From the desk of Sarah Kate Ellis

Moonlight, from the independent studio A24, made history this year as the first film led by a lesbian, gay, bisexual, transgender, or queer (LGBTQ) character to win the Oscar for Best Picture. Meanwhile, nearly half of the inclusive films released by the seven major studios included less than one minute of screen time for their LGBTQ characters. GLAAD started the Studio Responsibility Index five years ago to map the quantity, quality, and diversity of LGBTQ characters in films released by the seven major studios. We still struggle to see meaningful improvement in Hollywood’s depiction of LGBTQ characters and stories.

Major releases continue to lag behind the groundbreaking stories we see in independent films (like Moonlight) and even further behind the LGBTQ stories on TV and streaming series like Sense8 and Steven Universe. Millenials aged 18 to 34 are more than twice as likely to identify as LGBTQ as older generations. If film wants to remain relevant and retain an audience that has more options for entertainment than ever before, the industry must catch up in reflecting the full diversity of this country.

This year, GLAAD introduced a new five-point scale for grading the studios. Our previous reporting made it clear that what was once termed “Adequate” is not at all. This expanded gauge will allow GLAAD to more accurately report on the state of LGBTQ representation in mainstream film. The new grading system will also hold Hollywood studios to a higher standard reflective of the LGBTQ inclusion that is thriving in other forms of media.

Looking back at five years of the Studio Responsibility Index (SRI), there remains very little consistency in representation of LGBTQ characters. This inconsistency is seen in the year-to-year data as studios drop several grades, as well as within the studios’ yearly lineup in which a single studio will release both standout inclusive films alongside more problematic portrayals. We continue to see many of the same problems repeatedly. This includes LGBTQ characters who lack substance and are often treated only as a punchline, a dangerous message which keeps old prejudices alive both here in the U.S. and around the world where these films are distributed. Hollywood must do better to question what they are really communicating to audiences.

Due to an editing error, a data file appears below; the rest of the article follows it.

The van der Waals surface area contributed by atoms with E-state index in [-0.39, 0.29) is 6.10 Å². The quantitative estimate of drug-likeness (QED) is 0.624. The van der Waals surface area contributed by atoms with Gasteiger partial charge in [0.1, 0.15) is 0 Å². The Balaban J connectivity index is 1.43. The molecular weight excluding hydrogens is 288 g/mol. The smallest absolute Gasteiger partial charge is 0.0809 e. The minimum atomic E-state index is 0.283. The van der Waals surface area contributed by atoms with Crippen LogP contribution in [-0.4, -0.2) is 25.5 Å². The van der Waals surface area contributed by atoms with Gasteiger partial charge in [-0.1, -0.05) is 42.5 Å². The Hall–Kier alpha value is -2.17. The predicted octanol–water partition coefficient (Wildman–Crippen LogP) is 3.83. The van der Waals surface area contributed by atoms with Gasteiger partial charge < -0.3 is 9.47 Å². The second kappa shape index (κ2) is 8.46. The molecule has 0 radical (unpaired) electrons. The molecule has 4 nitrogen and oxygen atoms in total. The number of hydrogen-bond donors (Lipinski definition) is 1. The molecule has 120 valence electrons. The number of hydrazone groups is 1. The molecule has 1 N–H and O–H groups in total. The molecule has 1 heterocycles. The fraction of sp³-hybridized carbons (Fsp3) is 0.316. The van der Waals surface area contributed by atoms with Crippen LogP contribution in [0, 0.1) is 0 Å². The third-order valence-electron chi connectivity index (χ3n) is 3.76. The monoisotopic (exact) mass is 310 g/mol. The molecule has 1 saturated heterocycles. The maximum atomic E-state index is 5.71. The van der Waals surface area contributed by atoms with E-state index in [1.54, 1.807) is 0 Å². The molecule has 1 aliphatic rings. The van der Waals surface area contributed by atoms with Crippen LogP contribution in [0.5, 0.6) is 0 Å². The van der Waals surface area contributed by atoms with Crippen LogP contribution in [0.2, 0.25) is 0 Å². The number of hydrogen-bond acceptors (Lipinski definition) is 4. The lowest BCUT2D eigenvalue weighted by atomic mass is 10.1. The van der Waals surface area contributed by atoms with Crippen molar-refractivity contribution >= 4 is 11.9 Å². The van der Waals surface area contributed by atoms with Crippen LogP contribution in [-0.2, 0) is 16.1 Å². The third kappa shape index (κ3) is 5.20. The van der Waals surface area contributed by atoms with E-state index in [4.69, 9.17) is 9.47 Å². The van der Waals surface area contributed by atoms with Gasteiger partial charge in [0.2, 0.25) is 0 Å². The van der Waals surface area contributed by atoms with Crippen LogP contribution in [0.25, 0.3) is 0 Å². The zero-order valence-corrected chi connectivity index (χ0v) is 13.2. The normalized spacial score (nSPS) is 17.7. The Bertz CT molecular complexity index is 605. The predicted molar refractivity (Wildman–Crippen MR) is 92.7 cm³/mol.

In 2017, we have seen signs of progress in LGBTQ representation in mainstream films. Disney’s live action Beauty and the Beast established LeFou as a canonically gay character. His happy ending may have been a small moment, but it was a huge step forward for the industry. Disney’s decision to update the character for a more contemporary audience — who see LGBTQ people and families every day — paid off at the box office with the film breaking records as the biggest March opening of all time. Lionsgate’s Power Rangers introduced a storyline that saw the Yellow Ranger, Trini, questioning her orientation; a story reflective of many other teenagers. While these are positive steps, as the report has shown, there is still an inconsistency as other recent releases have made headlines for including humor rooted in gay panic like CHiPS.

Therefore beginning this summer, GLAAD will be upping the stakes by holding Hollywood accountable for the stories they are putting on the silver screen in real time as box office dollars are on the line. We will be reporting on films as they release, and ultimately, compiling that information for a revamped SRI to be issued in 2018. There are plenty of unique and new LGBTQ stories to tell, and Hollywood must embrace that to remain competitive with other media industries. With this new method of reporting and future iterations of the SRI, GLAAD will continue to hold Hollywood accountable for who they are – or are not - representing.

GLAAD President and CEO

Sarah Kate Ellis

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From the desk of Sarah Kate Ellis | GLAAD

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